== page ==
Advertisement
YOU ARE HERE: LAT HomeCollections

YOU ASKED ABOUT

Is This Bean Good to Eat?

November 01, 1990|JOAN DRAKE | TIMES STAFF WRITER

Question: Is this a carob bean? (The reader had included a pod in the envelope along with the note.) If so, how do you use it? I've read where you can chew on them, like beef jerky. How do you make powder out of them? We have lots of them going to waste.

Answer: At Sego Nursery in North Hollywood, we confirmed the pod was indeed a carob bean and obtained a few more from the owner's tree to use for photography. A variety of other sources, including David Lasgren of the L.A. County Arboreta & Botanic Gardens in Arcadia, assisted in researching answers to the reader's other questions.

Carob pods are produced by a variety of evergreen tree (Ceratonia siliqua) native to Mediterranean countries. The long seed pod shows that it is a legume, related to beans and peas.

Carob is an ancient food. Seeds and pods have been found in ancient Egyptian tombs. It's said the locusts referred to in the biblical story of St. John living in the wilderness on locusts and honey are not the locust insect (the grasshopper) but the pod of the locust (or carob) tree. This explains the alternative name for carob--St. John's Bread.

The plants were introduced to the United States in 1850. In 1922, a commercial planting of carob seedlings was promoted in Southern California, so it's not hard to understand why so many of these trees now exist in the Southland.

Only female carob trees produce the pods, beginning when the trees are 5 years old. Productivity increases each year according to the weather and other environmental factors.

Carob is often compared to chocolate. All the sources we checked, however, say this is unfair; to expect real chocolate flavor from carob is asking too much of any legume.

Because carob is nearly 50% sugar, it's true that the washed and dried pods can be chewed as a sort of candy. Because it contains tannin, however, one source recommended that carob be used in moderation, especially in children's diets.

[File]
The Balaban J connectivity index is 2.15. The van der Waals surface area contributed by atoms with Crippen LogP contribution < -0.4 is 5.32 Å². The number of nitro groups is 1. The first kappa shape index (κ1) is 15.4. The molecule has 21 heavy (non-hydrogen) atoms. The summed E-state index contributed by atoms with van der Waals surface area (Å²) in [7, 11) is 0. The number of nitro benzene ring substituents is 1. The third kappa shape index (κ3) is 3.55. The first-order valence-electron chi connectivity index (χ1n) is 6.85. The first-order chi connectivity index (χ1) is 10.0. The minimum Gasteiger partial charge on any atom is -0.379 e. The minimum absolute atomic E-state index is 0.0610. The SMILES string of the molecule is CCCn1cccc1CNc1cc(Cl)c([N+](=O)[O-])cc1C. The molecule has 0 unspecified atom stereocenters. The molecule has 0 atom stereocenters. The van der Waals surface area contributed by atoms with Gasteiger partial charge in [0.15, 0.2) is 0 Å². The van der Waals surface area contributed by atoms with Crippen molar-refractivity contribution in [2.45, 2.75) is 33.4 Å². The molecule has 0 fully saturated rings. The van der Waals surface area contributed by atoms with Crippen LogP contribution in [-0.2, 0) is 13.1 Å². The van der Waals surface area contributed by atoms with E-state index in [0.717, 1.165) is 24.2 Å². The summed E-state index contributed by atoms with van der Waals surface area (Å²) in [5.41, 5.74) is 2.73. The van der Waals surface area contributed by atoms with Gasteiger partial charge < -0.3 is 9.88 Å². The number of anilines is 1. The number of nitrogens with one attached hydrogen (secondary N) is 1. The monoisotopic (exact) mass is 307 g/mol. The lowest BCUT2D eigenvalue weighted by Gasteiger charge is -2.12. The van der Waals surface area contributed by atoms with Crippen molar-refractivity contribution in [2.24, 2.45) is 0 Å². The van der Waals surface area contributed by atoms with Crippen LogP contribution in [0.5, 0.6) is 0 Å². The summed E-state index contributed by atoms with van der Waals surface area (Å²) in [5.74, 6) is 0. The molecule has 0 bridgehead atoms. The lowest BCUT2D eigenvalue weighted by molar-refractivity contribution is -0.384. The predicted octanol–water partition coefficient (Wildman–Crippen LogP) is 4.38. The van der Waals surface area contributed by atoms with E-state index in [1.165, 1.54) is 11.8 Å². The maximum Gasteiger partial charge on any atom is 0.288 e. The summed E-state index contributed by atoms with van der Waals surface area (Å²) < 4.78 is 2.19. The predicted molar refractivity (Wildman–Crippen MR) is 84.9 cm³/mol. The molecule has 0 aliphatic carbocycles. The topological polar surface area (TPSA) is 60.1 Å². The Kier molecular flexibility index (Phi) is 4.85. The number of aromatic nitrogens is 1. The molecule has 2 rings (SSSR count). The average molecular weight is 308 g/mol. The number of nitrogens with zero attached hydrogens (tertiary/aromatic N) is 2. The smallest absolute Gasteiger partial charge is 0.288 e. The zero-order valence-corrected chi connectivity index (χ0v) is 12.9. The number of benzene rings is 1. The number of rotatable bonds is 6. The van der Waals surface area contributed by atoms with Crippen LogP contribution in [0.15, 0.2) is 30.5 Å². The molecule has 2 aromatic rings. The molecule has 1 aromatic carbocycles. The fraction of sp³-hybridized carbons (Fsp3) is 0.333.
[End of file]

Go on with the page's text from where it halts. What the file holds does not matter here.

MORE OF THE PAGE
"St. John's Bread--the Carob Cookbook" (Jurupa Mountains Cultural Center, 1975) by Edith E. Wilkin and Ruth A. Kirkby provides the following two methods of making carob pods into powder:

"First, remove the seeds from the pods and then break (the pods) into small pieces. (In my innocence, the first time I didn't even take the seeds out. There's no harm in them, just not much nutrition and flavor. The seeds are beautiful, though, and might be a natural for jewelry making.) Put the (pod) pieces into a coffee grinder and spin until carob is powdered. Put through a sieve to remove any larger particles. Store in an airtight container.

"Or you can put your washed pods in a pressure cooker with about 3/4 cup water. Process them at 15 pounds pressure for 20 minutes. Drain, cool and dry them. Cut them open with kitchen shears and remove the seeds. Cut the pods into short lengths. If the pods are still moist, dry them again before grinding them to a powder."

"Juel Andersen's Carob Primer" (Creative Arts Communications) by Robin Clute, Juel Andersen with Sigrid Andersen explains that the carob powder that you purchase is usually roasted: "This gives it a dark, rich color and improves the flavor."

To roast the powder, place "the carob powder on an ungreased baking sheet in a low (150-degree) oven until it is rich brown and smells delicious. You can also roast carob powder in an unoiled, heavy skillet over low heat. Stir frequently until browned, but not burnt."

Carob seeds may be eaten as a snack, but they are more often ground to produce a gum called tragasol, used as a binding for foods and a variety of other products.

Advertisement
Los Angeles Times Articles
|
|
|